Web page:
His contagious enthusiasm (and those famous RP points) was a kind of plasma jet, igniting and illuminating interest in wines wherever it reached. You may agree with his assessments or you may not, but his critical energy, his work rate and the sum of his achievement between the launch of the Baltimore-Maryland Wine Advocate in August 1978 and his gradual retirement over the last decade was utterly phenomenal, unparalleled by any individual before and since, and probably unattainable in the future (since the complexities of wine now impose specialism). If any individual alive today merits a place in the Decanter Hall of Fame, it is Robert M Parker Jr.
He has received the highest civilian honours offered to individuals in France (an Officier of the Légion d’Honneur, bestowed by President Chirac), Italy (a Commendatore in the National Order of Merit, bestowed by Prime Minister Silvio Berlusconi and President Carlo Ciampi) and Spain (the Gran Cruz de la Orden del Mérito Civil, bestowed by former King Juan Carlos I). His achievements are perplexingly unrecognised back home in the USA, where his only honours outside the wine world have come from the state of Maryland and its academic institutions: meagre tribute for a great American who dominated his field around the world for three decades.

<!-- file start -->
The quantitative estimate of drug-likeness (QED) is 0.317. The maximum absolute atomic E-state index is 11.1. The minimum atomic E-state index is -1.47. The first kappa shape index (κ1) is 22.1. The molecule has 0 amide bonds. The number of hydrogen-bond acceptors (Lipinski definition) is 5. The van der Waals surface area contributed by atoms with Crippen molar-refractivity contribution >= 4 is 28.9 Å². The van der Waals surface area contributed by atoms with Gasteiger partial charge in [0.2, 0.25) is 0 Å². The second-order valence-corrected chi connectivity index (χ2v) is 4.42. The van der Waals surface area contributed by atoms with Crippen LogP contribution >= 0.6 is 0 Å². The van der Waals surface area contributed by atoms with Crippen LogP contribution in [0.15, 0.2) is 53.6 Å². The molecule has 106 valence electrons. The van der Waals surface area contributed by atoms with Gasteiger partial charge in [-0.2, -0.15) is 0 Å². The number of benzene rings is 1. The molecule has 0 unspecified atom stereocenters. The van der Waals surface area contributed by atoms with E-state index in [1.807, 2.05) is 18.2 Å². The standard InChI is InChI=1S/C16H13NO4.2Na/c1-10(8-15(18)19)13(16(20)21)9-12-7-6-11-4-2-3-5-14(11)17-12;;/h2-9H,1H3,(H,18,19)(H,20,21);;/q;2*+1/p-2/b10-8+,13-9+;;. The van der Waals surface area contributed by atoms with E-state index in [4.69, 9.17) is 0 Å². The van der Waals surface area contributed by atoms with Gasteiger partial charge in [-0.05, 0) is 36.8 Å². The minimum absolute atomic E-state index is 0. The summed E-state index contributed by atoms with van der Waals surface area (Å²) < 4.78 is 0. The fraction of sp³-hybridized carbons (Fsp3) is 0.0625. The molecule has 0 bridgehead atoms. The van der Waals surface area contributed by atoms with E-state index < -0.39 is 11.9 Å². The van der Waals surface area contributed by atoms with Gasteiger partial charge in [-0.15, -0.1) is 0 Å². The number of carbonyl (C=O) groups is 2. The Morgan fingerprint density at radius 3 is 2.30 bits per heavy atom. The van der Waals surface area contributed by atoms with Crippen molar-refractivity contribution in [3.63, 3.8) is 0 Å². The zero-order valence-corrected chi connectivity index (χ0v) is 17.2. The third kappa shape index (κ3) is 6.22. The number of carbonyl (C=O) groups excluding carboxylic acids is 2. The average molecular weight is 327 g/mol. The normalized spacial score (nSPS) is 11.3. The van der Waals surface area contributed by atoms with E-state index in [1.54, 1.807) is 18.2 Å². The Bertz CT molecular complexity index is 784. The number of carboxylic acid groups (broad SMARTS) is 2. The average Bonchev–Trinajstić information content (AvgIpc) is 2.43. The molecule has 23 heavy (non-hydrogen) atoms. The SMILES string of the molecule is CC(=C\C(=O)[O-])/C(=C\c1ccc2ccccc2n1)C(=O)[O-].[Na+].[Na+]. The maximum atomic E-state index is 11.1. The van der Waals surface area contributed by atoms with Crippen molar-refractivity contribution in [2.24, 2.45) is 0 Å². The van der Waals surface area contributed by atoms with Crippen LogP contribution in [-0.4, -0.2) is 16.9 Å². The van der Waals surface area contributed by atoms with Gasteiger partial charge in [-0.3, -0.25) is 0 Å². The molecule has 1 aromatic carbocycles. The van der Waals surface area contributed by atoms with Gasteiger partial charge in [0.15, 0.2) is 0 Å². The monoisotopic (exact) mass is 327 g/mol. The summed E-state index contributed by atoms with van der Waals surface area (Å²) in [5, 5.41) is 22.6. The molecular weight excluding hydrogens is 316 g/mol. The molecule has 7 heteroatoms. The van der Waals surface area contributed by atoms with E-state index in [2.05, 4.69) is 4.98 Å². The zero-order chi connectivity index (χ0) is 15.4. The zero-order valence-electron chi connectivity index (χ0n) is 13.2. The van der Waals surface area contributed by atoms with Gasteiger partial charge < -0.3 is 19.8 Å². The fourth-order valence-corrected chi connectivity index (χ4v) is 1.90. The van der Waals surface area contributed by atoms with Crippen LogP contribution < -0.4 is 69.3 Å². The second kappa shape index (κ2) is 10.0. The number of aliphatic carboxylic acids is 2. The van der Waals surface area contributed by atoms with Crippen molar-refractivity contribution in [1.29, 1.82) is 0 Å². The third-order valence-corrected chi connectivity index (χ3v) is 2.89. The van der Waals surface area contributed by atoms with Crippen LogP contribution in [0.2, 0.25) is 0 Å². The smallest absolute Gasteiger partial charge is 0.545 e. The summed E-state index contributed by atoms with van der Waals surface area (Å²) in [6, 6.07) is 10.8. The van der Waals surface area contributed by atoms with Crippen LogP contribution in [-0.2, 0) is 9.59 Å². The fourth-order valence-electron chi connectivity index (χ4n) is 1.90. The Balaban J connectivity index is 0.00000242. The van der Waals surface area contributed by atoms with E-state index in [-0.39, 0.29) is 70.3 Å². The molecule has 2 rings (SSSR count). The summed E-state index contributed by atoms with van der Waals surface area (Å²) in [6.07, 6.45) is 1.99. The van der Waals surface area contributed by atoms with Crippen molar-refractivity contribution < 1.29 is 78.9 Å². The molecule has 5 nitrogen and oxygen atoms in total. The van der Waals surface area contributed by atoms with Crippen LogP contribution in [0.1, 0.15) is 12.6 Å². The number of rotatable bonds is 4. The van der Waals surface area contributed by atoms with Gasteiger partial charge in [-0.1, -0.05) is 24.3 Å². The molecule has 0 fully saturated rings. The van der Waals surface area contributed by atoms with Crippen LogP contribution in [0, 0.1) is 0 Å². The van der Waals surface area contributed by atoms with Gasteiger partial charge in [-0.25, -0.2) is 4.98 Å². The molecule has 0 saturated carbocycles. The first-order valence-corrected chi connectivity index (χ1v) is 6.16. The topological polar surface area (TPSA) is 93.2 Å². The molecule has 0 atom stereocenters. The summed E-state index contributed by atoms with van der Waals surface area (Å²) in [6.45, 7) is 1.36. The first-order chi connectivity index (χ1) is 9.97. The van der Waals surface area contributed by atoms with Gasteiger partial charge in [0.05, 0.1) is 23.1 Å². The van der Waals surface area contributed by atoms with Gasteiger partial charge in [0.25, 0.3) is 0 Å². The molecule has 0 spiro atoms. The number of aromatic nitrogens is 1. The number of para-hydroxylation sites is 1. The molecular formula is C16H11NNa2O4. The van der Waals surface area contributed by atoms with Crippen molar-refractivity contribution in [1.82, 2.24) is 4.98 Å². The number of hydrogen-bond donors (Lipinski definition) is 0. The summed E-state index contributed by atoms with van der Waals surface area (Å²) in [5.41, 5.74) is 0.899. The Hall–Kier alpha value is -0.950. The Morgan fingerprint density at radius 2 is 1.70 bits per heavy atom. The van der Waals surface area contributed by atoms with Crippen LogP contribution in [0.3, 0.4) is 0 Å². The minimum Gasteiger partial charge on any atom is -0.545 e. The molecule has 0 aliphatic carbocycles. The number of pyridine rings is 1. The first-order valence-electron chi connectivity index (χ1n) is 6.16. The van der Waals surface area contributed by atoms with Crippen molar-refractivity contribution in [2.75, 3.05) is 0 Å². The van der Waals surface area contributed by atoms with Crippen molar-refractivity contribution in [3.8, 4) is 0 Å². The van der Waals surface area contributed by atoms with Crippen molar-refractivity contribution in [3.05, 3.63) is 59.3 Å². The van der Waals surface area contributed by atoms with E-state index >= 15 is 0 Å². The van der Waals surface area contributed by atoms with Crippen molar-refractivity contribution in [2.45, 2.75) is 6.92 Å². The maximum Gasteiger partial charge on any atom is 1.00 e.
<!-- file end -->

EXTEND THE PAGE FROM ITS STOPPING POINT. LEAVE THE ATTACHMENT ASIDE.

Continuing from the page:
Robert M. Parker Jr at a glance
Born: July 23 1947, Baltimore, Maryland
Parents: Robert “Buddy” Parker Sr, farmer, later businessman; Ruth “Siddy” Parker, homemaker
Education: Hereford High School; University of Maryland, University of Maryland Law School
Family: Wife Patricia Etzel (high-school sweetheart), daughter Maia Song Elizabeth
Interests: All genres of music except rap; photography; snorkeling; English bulldogs and basset hounds
Out of the blue
How did it happen?
He was brought up in a wineless household by a teetotal mother and a spirit-drinking, cigarette-smoking father. He got unpleasantly drunk on Cold Duck (sweet, cheap sparkling wine) on his 18th birthday. He won a sports scholarship to University; he was a 6’1” soccer goalie. He smoked a few joints. He became a lawyer for the Farm Credit Banks of Baltimore. He married his school sweetheart in 1969. There was no wine at the wedding.